Cal Poly logo * We aren't endorsed by this school

PHIL 231 Philosophical Classics: Ethics & Political Philosophy

  • Average Course Rating (from 1 Student)

    5.0/5
    Overall Rating Breakdown
    • 1 Advice
    • 5
      100%
    • 4
      0%
    • 3
      0%
    • 2
      0%
    • 1
      0%
  • Course Difficulty Rating

    • Easy 0%

    • Medium 100%

    • Hard 0%

  • Top Course Tags

    A Few Big Assignments

    Great Discussions

    Great Intro to the Subject

* We aren't endorsed by this school

Philosophical Classics: Ethics & Politic... Questions & Answers

Philosophical Classics: Ethics & Politic... Flashcards

Philosophical Classics: Ethics & Politic... Advice

Philosophical Classics: Ethics & Politic... Documents

Showing 1 to 30 of 84

Sort by:
{[$select.selected.label]}

Philosophical Classics: Ethics & Politic... Questions & Answers


Philosophical Classics: Ethics & Politic... Advice

Showing 1 to 1 of 1

View all
    • Profile picture
    Dec 19, 2016
    | Would highly recommend.

    Not too easy. Not too difficult.

    Course Overview:

    There are two crucial reasons for my very high, unreserved recommendation for this course. Firstly, I was assigned to read Plato's Republic, which prompted me to seriously search myself for the answer to a seemingly simple question: "what is justice?" I had previously taken it for granted that justice was inherently understood by all humans, but this book and my professor's discussion of it launched a journey of life-changing discovery that challenged my initial assumption. I won't be giving spoilers because I believe this journey is worth having for everyone in every major. The second major reason for my endorsement is the unparalleled competence of the professor who taught the course, Dr. Steven Ball. He fostered vigorous and intriguing debate, and maintained an engaging wittiness that I have never seen rivaled. These were the perfect circumstances in which to explore some of the deepest questions humans can conceive of asking. Again, everyone in every major can benefit from this exploration, particularly when facilitated by an engaging, knowledgeable professor.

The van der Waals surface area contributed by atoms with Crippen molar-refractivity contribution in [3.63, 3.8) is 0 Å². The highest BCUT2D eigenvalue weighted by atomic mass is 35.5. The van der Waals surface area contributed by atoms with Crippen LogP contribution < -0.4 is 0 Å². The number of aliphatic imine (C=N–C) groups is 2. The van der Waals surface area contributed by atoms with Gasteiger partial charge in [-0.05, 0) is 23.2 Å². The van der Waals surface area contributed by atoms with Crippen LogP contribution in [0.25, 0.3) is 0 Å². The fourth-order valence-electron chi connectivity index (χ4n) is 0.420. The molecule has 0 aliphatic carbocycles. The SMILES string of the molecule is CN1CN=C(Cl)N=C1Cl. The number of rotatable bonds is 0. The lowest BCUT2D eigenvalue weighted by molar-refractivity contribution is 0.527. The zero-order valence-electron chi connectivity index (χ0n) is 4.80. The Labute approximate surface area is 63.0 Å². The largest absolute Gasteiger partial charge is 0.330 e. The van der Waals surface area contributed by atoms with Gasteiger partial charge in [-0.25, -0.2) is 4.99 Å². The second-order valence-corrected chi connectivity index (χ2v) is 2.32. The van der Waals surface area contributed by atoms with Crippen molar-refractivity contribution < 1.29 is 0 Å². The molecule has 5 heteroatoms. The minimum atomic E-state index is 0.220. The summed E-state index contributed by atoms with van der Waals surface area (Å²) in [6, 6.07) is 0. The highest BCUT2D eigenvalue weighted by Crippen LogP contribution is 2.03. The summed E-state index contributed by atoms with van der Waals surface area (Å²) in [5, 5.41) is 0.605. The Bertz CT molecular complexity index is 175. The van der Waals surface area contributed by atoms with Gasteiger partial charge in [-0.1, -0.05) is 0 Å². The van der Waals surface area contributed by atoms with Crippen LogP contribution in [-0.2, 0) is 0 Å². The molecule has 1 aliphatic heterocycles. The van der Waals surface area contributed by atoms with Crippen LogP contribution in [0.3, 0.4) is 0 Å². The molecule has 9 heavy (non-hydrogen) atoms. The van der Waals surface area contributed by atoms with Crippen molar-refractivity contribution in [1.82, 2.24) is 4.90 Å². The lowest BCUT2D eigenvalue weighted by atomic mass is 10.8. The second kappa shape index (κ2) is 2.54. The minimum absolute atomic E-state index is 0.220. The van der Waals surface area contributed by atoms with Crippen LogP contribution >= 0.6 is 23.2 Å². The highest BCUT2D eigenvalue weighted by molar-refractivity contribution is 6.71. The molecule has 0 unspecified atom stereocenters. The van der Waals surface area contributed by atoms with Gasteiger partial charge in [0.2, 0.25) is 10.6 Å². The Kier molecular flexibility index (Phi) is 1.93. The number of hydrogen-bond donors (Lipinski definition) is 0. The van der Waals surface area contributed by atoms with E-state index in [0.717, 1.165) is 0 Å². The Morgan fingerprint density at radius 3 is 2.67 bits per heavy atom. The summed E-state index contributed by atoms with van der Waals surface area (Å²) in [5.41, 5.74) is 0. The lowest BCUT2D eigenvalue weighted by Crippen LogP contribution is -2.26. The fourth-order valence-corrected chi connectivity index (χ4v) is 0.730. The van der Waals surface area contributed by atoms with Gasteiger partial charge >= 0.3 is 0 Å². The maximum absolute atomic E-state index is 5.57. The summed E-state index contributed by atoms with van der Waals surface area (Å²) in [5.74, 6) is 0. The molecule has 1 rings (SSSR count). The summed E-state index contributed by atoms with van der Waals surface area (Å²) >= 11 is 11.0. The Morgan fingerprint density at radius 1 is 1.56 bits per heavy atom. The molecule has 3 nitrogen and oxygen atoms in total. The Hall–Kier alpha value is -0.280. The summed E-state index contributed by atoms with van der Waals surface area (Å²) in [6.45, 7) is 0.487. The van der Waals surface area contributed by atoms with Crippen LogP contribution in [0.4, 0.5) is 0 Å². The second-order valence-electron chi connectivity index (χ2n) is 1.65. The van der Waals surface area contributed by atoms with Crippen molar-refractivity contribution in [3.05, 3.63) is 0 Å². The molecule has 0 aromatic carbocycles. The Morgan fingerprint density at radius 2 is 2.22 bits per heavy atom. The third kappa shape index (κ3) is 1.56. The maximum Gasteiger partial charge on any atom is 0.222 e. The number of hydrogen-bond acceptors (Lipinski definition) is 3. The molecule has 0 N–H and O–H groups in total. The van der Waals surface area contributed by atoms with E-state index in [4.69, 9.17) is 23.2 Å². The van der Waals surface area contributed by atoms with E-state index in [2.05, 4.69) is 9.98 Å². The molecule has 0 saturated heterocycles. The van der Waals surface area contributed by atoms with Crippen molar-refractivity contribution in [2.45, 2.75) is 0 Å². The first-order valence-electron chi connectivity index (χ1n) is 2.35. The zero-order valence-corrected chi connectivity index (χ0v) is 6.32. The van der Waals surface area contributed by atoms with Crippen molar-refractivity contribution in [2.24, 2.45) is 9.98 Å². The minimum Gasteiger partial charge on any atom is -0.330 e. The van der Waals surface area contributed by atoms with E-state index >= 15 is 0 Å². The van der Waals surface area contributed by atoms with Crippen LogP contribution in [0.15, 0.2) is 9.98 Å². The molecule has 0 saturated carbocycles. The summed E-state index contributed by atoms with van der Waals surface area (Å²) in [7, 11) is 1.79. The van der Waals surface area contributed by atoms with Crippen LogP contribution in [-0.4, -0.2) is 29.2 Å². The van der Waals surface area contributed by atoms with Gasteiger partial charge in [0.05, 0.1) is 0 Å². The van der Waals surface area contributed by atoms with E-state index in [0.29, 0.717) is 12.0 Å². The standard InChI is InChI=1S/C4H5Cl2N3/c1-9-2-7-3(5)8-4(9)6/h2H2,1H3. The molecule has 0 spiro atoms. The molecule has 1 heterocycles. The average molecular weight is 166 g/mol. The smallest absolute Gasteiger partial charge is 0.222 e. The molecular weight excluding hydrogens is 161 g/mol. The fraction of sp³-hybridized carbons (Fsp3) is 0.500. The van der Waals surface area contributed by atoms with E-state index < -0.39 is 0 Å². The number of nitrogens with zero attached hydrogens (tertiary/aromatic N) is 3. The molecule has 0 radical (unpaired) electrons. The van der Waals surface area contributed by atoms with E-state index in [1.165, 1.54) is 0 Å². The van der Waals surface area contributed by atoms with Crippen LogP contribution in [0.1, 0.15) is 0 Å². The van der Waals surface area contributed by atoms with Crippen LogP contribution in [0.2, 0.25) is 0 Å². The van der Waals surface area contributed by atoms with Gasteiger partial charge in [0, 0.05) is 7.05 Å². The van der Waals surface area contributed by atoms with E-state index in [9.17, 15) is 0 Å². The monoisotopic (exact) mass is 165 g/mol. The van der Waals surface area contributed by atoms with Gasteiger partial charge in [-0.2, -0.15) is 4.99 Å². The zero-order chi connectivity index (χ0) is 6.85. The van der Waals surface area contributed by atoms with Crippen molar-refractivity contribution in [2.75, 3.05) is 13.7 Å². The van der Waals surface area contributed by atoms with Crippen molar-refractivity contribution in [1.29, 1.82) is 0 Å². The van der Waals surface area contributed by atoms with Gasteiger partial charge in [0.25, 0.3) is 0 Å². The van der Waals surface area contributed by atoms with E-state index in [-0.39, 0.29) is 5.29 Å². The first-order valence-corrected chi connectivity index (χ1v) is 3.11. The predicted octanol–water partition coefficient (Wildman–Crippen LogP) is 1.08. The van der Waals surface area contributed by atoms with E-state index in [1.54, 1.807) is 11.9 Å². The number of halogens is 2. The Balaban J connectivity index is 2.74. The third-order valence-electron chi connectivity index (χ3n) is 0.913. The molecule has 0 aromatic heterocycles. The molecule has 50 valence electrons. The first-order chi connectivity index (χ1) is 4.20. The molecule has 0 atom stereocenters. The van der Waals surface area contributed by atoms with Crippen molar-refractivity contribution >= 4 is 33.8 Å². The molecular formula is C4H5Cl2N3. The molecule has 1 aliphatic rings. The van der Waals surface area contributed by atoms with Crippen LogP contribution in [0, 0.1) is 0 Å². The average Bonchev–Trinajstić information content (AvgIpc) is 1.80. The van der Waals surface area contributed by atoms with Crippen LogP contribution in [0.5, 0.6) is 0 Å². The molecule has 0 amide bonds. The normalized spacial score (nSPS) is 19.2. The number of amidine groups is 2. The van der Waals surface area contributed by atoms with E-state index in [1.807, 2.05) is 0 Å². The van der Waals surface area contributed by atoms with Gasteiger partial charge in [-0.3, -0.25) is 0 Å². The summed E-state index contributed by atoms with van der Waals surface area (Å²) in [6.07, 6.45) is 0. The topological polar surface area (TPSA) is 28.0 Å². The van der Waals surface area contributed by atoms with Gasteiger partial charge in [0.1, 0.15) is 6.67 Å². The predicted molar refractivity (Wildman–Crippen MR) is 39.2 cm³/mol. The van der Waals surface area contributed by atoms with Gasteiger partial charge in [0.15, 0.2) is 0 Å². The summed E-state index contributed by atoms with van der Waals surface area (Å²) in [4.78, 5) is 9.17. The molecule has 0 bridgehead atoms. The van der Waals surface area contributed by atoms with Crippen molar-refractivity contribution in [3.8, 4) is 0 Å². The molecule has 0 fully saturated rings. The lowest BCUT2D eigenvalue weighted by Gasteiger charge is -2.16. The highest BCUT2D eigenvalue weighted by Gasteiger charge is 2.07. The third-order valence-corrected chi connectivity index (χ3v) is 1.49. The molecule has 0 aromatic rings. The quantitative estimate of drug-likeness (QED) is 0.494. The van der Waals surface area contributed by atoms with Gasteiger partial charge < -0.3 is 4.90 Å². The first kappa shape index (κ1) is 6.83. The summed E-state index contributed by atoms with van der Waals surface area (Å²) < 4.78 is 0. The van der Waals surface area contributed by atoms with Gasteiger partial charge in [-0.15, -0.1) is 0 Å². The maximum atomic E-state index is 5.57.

Course highlights:

    The most important thing I learned in this course was how to properly approach an argument, following the example of Socrates in Plato's Republic- a luminary that lived thousand of years ago! The cornerstone of the Socratic Method is to use logic, examples and counterexamples to support or detract from a specific moral claim. Importantly, Socrates endeavored to produce and refine ethical guidelines for their own sake, rather than to aggrandize his ego. We all could stand to emulate him! In fact, the world would be a much better place if the Socratic Method was taught as late as high school, as early as elementary school, and drove political debate!

    Hours per week:

    6-8 hours

    Advice for students:

    If you are the kind of person that likes to speak up in class, you will have plenty of opportunities to do so. If not, don't worry, it isn't mandatory to speak up. Regarding the difficulty of the class, while it my be challenging to keep track of what particular philosophers had to say on particular topics, the class is definitely worth taking, especially if you can commit to entering with an open mind. It is very likely that you will find yourself challenging your previous assumptions about ethics and politics! I can attest that it is liberating to arrive at a set of morals that I feel confident in logically defending.

    • Fall 2013
    • Dr. Steven Ball
    • Great Intro to the Subject A Few Big Assignments Great Discussions

Ask a homework question - tutors are online